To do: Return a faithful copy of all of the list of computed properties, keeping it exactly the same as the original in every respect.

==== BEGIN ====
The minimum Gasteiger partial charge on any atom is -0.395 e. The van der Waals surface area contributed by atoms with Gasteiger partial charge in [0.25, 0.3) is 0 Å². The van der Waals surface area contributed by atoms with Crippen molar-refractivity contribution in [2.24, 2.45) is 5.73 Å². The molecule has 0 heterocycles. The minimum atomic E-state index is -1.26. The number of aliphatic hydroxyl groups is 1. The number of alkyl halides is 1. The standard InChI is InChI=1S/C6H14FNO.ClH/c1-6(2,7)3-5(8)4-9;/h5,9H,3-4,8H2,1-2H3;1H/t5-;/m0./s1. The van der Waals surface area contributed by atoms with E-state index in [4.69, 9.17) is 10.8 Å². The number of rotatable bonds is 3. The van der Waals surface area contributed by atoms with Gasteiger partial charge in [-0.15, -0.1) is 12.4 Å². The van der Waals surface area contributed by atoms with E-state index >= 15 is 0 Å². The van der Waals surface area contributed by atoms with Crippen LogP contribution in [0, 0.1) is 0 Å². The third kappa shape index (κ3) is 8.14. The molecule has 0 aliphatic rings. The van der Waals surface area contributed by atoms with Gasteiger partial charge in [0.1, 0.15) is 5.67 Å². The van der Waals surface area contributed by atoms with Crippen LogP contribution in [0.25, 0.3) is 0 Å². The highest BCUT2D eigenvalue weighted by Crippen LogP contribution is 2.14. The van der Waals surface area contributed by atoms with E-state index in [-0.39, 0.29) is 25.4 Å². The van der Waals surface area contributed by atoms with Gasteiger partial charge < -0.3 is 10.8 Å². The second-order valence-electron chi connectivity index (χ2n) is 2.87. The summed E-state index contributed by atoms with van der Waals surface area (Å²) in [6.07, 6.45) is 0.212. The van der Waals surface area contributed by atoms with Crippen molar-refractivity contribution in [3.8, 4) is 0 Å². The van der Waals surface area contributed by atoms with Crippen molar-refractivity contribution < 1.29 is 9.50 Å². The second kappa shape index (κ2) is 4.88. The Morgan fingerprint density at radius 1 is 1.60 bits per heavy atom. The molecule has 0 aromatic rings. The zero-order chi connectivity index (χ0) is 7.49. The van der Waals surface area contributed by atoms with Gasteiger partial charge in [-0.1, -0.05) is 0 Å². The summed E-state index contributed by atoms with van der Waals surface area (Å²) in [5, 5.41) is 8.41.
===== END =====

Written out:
The minimum Gasteiger partial charge on any atom is -0.395 e. The van der Waals surface area contributed by atoms with Gasteiger partial charge in [0.25, 0.3) is 0 Å². The van der Waals surface area contributed by atoms with Crippen molar-refractivity contribution in [2.24, 2.45) is 5.73 Å². The molecule has 0 heterocycles. The minimum atomic E-state index is -1.26. The number of aliphatic hydroxyl groups is 1. The number of alkyl halides is 1. The standard InChI is InChI=1S/C6H14FNO.ClH/c1-6(2,7)3-5(8)4-9;/h5,9H,3-4,8H2,1-2H3;1H/t5-;/m0./s1. The van der Waals surface area contributed by atoms with E-state index in [4.69, 9.17) is 10.8 Å². The number of rotatable bonds is 3. The van der Waals surface area contributed by atoms with Gasteiger partial charge in [-0.15, -0.1) is 12.4 Å². The van der Waals surface area contributed by atoms with E-state index >= 15 is 0 Å². The van der Waals surface area contributed by atoms with Crippen LogP contribution in [0, 0.1) is 0 Å². The third kappa shape index (κ3) is 8.14. The molecule has 0 aliphatic rings. The van der Waals surface area contributed by atoms with Gasteiger partial charge in [0.1, 0.15) is 5.67 Å². The van der Waals surface area contributed by atoms with Crippen LogP contribution in [0.25, 0.3) is 0 Å². The highest BCUT2D eigenvalue weighted by Crippen LogP contribution is 2.14. The van der Waals surface area contributed by atoms with E-state index in [-0.39, 0.29) is 25.4 Å². The van der Waals surface area contributed by atoms with Gasteiger partial charge < -0.3 is 10.8 Å². The second-order valence-electron chi connectivity index (χ2n) is 2.87. The summed E-state index contributed by atoms with van der Waals surface area (Å²) in [6.07, 6.45) is 0.212. The van der Waals surface area contributed by atoms with Crippen molar-refractivity contribution in [3.8, 4) is 0 Å². The van der Waals surface area contributed by atoms with Crippen molar-refractivity contribution < 1.29 is 9.50 Å². The second kappa shape index (κ2) is 4.88. The Morgan fingerprint density at radius 1 is 1.60 bits per heavy atom. The molecule has 0 aromatic rings. The zero-order chi connectivity index (χ0) is 7.49. The van der Waals surface area contributed by atoms with Gasteiger partial charge in [-0.1, -0.05) is 0 Å². The summed E-state index contributed by atoms with van der Waals surface area (Å²) in [5, 5.41) is 8.41.